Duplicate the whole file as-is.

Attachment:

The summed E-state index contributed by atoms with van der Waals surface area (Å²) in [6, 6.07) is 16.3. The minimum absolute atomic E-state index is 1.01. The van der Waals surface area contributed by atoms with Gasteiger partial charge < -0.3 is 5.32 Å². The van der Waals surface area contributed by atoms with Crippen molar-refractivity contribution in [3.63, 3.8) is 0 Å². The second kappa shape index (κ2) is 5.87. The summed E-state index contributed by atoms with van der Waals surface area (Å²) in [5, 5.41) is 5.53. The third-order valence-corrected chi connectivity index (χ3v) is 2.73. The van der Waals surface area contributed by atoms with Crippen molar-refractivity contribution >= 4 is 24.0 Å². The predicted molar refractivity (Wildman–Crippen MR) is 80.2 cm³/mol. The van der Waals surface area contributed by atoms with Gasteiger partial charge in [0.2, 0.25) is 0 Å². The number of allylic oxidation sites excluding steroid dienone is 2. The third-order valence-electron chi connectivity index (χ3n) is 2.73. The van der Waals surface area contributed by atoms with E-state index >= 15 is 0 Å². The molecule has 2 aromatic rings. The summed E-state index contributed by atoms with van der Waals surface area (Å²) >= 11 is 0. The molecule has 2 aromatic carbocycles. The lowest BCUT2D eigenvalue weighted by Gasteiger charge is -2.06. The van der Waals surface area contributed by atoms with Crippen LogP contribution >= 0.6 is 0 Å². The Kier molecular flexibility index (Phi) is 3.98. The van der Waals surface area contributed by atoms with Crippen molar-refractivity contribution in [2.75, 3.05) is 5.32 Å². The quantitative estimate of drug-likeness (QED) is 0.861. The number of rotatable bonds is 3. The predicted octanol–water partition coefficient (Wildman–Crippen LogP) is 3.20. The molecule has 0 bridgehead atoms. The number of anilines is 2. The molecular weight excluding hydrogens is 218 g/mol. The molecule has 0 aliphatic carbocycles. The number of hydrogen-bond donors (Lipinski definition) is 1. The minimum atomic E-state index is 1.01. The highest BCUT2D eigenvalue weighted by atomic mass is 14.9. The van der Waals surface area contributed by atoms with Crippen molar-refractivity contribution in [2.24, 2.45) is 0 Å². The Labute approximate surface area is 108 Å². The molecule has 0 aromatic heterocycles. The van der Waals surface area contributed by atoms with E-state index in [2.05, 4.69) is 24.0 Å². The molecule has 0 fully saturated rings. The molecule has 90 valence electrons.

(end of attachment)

The summed E-state index contributed by atoms with van der Waals surface area (Å²) in [6, 6.07) is 16.3. The minimum absolute atomic E-state index is 1.01. The van der Waals surface area contributed by atoms with Gasteiger partial charge < -0.3 is 5.32 Å². The van der Waals surface area contributed by atoms with Crippen molar-refractivity contribution in [3.63, 3.8) is 0 Å². The second kappa shape index (κ2) is 5.87. The summed E-state index contributed by atoms with van der Waals surface area (Å²) in [5, 5.41) is 5.53. The third-order valence-corrected chi connectivity index (χ3v) is 2.73. The van der Waals surface area contributed by atoms with Crippen molar-refractivity contribution >= 4 is 24.0 Å². The predicted molar refractivity (Wildman–Crippen MR) is 80.2 cm³/mol. The van der Waals surface area contributed by atoms with Gasteiger partial charge in [0.2, 0.25) is 0 Å². The number of allylic oxidation sites excluding steroid dienone is 2. The third-order valence-electron chi connectivity index (χ3n) is 2.73. The van der Waals surface area contributed by atoms with E-state index >= 15 is 0 Å². The molecule has 2 aromatic rings. The summed E-state index contributed by atoms with van der Waals surface area (Å²) >= 11 is 0. The molecule has 2 aromatic carbocycles. The lowest BCUT2D eigenvalue weighted by Gasteiger charge is -2.06. The van der Waals surface area contributed by atoms with Crippen LogP contribution >= 0.6 is 0 Å². The Kier molecular flexibility index (Phi) is 3.98. The van der Waals surface area contributed by atoms with Crippen molar-refractivity contribution in [2.75, 3.05) is 5.32 Å². The quantitative estimate of drug-likeness (QED) is 0.861. The number of rotatable bonds is 3. The predicted octanol–water partition coefficient (Wildman–Crippen LogP) is 3.20. The molecule has 0 bridgehead atoms. The number of anilines is 2. The molecular weight excluding hydrogens is 218 g/mol. The molecule has 0 aliphatic carbocycles. The number of hydrogen-bond donors (Lipinski definition) is 1. The minimum atomic E-state index is 1.01. The highest BCUT2D eigenvalue weighted by atomic mass is 14.9. The van der Waals surface area contributed by atoms with Crippen molar-refractivity contribution in [2.24, 2.45) is 0 Å². The Labute approximate surface area is 108 Å². The molecule has 0 aromatic heterocycles. The van der Waals surface area contributed by atoms with E-state index in [2.05, 4.69) is 24.0 Å². The molecule has 0 fully saturated rings. The molecule has 90 valence electrons.